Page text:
If you have a single rate electricity tariff, you will pay the same usage rates no matter what the time of day, up to a point. This is because block rates are applied to single rate tariff usage, with households charged differently depending on how much power they actually consume. In most cases, households pay the highest prices for the first ‘block’ of power they use during the day (usually around 10 kilowatt-hours) and then less for each following block. There is usually only a marginal difference between the costs of these blocks, but they are still worth being aware of.
Regardless of whether a household has a single rate or time of use tariff, they will still be able to benefit from having a ‘controlled load’. A controlled load, or ‘dedicated circuit’ as it is often called, is effectively a separate circuit that allows you to meter selected high-usage appliances independently from the rest of your home. A controlled load will usually just be used to power the electric hot water system in your home. Prices will be much lower than normal usage rates, but are only applicable for a few hours each day (between 6 and 8). Households can also add a second controlled load with other appliances such as pool pumps. These can be applied for up to 16 hours per day, but the usage rates will be higher than the first controlled load.
To get the cheapest possible deal for your household, you will need to take into consideration all of the factors previously mentioned, including:
When you spell everything out like this, it’s easy to see why many consumers find the subject of energy so confusing. However, in an effort to simplify matters, Canstar Blue’s cost comparison report for electricity providers in NSW shows overall estimated prices for many of the providers mentioned in this report. Based on average energy consumption figures and pricing for single rate tariff customers on the Ausgrid network, we found customers could save as much as $300 a year by switching to the cheapest offer available. The ‘cheapest’ electricity provider doesn’t automatically mean the ‘best’, but if the bottom line is all you worry about then our report is certainly worth a look.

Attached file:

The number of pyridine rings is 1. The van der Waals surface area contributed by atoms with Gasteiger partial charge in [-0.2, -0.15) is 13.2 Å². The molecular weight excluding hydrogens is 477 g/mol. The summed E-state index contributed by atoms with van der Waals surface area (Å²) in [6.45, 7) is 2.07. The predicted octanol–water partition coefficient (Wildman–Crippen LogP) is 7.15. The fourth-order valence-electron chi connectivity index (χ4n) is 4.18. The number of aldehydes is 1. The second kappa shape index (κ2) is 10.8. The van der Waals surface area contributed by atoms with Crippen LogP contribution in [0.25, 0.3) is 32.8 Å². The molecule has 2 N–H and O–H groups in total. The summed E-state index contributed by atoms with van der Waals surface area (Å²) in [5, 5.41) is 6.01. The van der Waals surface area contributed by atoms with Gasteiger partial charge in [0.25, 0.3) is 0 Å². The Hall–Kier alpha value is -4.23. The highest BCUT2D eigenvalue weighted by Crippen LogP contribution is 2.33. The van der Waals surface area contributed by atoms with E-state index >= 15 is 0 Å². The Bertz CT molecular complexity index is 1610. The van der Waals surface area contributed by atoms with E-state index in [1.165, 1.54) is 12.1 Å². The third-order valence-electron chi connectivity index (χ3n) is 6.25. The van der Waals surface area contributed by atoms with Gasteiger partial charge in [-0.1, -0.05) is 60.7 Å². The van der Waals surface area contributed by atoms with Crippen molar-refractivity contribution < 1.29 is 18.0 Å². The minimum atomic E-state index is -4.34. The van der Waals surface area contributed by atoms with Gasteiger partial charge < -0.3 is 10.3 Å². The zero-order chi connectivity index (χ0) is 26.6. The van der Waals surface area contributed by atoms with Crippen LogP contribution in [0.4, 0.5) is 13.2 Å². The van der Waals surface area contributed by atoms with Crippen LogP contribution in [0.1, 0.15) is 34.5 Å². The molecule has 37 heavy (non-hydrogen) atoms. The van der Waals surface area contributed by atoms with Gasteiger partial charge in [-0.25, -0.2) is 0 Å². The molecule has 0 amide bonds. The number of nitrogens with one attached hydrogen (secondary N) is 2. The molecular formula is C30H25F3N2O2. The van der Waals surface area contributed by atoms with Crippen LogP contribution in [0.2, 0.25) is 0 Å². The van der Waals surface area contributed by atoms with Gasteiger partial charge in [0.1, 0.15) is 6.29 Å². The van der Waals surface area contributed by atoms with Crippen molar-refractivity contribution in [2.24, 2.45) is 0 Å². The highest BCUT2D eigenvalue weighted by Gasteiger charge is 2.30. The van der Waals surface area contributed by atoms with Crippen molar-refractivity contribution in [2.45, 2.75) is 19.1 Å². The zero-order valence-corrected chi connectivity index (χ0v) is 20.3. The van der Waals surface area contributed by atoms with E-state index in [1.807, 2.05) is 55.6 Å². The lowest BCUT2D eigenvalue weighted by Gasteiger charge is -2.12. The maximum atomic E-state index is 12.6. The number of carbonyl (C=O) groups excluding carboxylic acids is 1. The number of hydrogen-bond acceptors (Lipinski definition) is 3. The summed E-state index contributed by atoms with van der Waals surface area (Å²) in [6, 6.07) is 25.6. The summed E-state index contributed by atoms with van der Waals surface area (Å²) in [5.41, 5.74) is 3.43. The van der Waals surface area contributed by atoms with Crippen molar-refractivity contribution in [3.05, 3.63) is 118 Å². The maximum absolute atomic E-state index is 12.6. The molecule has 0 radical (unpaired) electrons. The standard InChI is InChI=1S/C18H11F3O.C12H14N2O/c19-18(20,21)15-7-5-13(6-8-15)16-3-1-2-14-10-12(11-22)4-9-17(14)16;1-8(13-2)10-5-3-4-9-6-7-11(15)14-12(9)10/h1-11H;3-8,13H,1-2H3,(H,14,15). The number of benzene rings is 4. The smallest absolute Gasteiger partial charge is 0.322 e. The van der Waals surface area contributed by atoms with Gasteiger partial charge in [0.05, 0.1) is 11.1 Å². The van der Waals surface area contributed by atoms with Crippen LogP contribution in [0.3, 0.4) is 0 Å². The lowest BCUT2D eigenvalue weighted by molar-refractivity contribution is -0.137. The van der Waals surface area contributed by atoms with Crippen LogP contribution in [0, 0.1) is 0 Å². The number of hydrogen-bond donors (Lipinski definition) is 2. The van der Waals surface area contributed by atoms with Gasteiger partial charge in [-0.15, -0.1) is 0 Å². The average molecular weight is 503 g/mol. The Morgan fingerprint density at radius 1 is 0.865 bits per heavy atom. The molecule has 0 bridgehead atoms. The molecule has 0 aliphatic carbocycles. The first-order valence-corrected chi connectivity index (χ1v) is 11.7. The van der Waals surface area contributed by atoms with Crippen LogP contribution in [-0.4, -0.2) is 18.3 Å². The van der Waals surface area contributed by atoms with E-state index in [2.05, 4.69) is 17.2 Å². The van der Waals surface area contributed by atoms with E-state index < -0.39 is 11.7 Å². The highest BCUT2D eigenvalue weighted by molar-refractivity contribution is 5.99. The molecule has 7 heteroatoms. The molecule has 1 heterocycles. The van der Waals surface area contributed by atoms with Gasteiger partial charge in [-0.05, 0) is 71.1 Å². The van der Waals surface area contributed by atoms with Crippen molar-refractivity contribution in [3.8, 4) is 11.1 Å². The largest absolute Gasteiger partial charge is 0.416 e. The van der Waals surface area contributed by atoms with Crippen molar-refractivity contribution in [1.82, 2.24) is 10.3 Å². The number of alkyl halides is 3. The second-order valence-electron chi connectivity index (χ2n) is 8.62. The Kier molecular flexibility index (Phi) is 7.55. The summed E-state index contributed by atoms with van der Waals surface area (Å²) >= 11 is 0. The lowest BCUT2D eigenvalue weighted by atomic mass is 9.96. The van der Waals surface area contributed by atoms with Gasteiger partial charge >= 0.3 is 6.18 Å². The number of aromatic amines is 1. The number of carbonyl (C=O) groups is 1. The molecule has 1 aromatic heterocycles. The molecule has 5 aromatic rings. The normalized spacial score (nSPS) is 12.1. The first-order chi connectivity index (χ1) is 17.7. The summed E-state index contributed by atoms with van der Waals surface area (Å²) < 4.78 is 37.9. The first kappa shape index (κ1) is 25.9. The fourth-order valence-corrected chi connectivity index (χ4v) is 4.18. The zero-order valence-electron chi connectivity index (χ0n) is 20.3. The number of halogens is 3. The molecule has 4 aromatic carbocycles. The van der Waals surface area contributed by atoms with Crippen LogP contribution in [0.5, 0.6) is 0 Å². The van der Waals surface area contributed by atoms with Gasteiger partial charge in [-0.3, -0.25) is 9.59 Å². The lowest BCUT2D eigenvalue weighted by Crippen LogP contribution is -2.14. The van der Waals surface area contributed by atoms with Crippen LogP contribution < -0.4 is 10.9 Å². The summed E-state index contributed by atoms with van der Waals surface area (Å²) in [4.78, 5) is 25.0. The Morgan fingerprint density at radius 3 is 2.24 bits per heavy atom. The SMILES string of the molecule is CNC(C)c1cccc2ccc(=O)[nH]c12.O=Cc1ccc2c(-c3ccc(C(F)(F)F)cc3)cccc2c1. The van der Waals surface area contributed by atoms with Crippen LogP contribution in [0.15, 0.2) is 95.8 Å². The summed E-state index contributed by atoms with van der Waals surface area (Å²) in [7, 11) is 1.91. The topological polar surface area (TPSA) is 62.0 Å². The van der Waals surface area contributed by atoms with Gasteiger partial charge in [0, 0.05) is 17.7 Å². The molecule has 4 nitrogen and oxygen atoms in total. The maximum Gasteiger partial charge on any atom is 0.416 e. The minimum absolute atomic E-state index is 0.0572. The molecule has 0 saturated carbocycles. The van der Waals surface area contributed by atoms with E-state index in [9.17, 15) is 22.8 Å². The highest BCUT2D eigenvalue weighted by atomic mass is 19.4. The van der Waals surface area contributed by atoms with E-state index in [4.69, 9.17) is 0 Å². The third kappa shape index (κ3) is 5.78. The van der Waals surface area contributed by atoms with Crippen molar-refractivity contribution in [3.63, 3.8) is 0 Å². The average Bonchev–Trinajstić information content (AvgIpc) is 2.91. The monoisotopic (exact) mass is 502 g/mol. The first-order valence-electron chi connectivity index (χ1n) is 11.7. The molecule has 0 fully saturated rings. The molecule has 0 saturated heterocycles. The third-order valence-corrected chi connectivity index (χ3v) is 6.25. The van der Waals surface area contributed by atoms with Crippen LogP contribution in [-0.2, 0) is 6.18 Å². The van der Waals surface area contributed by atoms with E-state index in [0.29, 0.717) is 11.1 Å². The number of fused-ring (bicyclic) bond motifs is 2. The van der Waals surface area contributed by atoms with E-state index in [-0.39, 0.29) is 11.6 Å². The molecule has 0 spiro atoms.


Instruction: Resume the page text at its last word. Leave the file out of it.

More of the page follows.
You may not realise that there are three different electricity distribution networks covering NSW. This is important because the network you live on could have an impact on your bills, with distribution costs accounting for some of your energy charges. The three distribution networks are:
The electricity retailers will have different costs for their plans on each network, meaning that the amount an Origin customer, for example, pays on the Ausgrid network will be different to what another Origin customer will pay on the Endeavour network, even if their plans are the same. Distributor costs can account for up to 50% of your overall bill.
As a homeowner, there is little you can do about this. However, if you’re renting a home and take energy costs very seriously, you could look into different prices before deciding which suburb to move to, because it could save you a significant amount.
Ultimately, it’s all about educating yourself on the options that are available to you. The energy retailers are required by law to publish all of their price factsheets on their websites, so use the information gathered in this report and check out the facts and figures with your own eyes. Our customer ratings also give you an insight into how the big providers in NSW are performing in the eyes of those paying the bills, so be sure to keep these details in mind too. Remember that cheapest doesn’t always mean best, but it’s a good start.
Canstar Blue commissioned Colmar Brunton to survey 6,000 Australian adults across a range of categories to measure and track customer satisfaction. The outcomes reported are the results from customers within the survey group who live in New South Wales and pay the electricity bills in their household – in this case, 1,061 people.
Brands must have received at least 30 responses to be included. Results are comparative and it should be noted that brands receiving three stars have still achieved a satisfaction measure of at least six out of 10. Not all brands available in the market have been compared in this survey. The ratings table is first sorted by star ratings and then alphabetically. A rated brand may receive a ‘N/A’ (Not Applicable) rating if it does not receive the minimum number of responses for that criteria.
Compare Electricity Providers in Queensland - February 16th
The Australian electricity market is becoming increasingly fragile, and recent events could soon mean Aussies face higher power bills. Read more at Canstar Blue– Read more
Compare NSW Electricity Providers - January 24th
Energy provider Simply Energy has been fined by the industry watchdog for alleged breaches of National Energy Retail Law.– Read more
Compare NSW Electricity Providers - January 18th
The amount NSW households pay for energy can vary significantly depending on their suburb. Canstar Blue compares costs between the distribution networks.– Read more